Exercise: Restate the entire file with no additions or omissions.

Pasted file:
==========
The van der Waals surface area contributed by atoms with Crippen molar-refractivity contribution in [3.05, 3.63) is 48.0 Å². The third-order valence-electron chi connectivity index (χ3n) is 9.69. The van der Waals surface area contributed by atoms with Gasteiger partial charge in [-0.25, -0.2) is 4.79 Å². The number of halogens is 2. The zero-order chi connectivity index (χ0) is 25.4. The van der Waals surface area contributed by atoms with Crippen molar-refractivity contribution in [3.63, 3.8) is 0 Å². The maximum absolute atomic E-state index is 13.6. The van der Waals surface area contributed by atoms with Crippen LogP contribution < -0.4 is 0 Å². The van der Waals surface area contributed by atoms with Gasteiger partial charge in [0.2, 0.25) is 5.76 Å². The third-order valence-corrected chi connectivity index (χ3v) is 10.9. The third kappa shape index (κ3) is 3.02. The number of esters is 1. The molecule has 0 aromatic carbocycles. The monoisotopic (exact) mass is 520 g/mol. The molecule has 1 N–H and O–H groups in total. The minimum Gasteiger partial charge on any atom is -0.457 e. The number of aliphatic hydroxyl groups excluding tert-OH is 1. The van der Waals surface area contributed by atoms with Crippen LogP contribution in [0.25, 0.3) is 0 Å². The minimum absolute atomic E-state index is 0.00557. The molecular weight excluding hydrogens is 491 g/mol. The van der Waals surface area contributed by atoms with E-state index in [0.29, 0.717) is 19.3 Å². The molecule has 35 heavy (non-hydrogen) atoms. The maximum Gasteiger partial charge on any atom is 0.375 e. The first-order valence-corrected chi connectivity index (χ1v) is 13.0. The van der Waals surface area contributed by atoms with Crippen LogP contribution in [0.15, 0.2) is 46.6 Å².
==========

The van der Waals surface area contributed by atoms with Crippen molar-refractivity contribution in [3.05, 3.63) is 48.0 Å². The third-order valence-electron chi connectivity index (χ3n) is 9.69. The van der Waals surface area contributed by atoms with Gasteiger partial charge in [-0.25, -0.2) is 4.79 Å². The number of halogens is 2. The zero-order chi connectivity index (χ0) is 25.4. The van der Waals surface area contributed by atoms with Crippen molar-refractivity contribution in [3.63, 3.8) is 0 Å². The maximum absolute atomic E-state index is 13.6. The van der Waals surface area contributed by atoms with Crippen LogP contribution < -0.4 is 0 Å². The van der Waals surface area contributed by atoms with Gasteiger partial charge in [0.2, 0.25) is 5.76 Å². The third-order valence-corrected chi connectivity index (χ3v) is 10.9. The third kappa shape index (κ3) is 3.02. The number of esters is 1. The molecule has 0 aromatic carbocycles. The monoisotopic (exact) mass is 520 g/mol. The molecule has 1 N–H and O–H groups in total. The minimum Gasteiger partial charge on any atom is -0.457 e. The number of aliphatic hydroxyl groups excluding tert-OH is 1. The van der Waals surface area contributed by atoms with Crippen LogP contribution in [0.25, 0.3) is 0 Å². The minimum absolute atomic E-state index is 0.00557. The molecular weight excluding hydrogens is 491 g/mol. The van der Waals surface area contributed by atoms with E-state index in [0.29, 0.717) is 19.3 Å². The molecule has 35 heavy (non-hydrogen) atoms. The maximum Gasteiger partial charge on any atom is 0.375 e. The first-order valence-corrected chi connectivity index (χ1v) is 13.0. The van der Waals surface area contributed by atoms with Crippen LogP contribution in [0.15, 0.2) is 46.6 Å².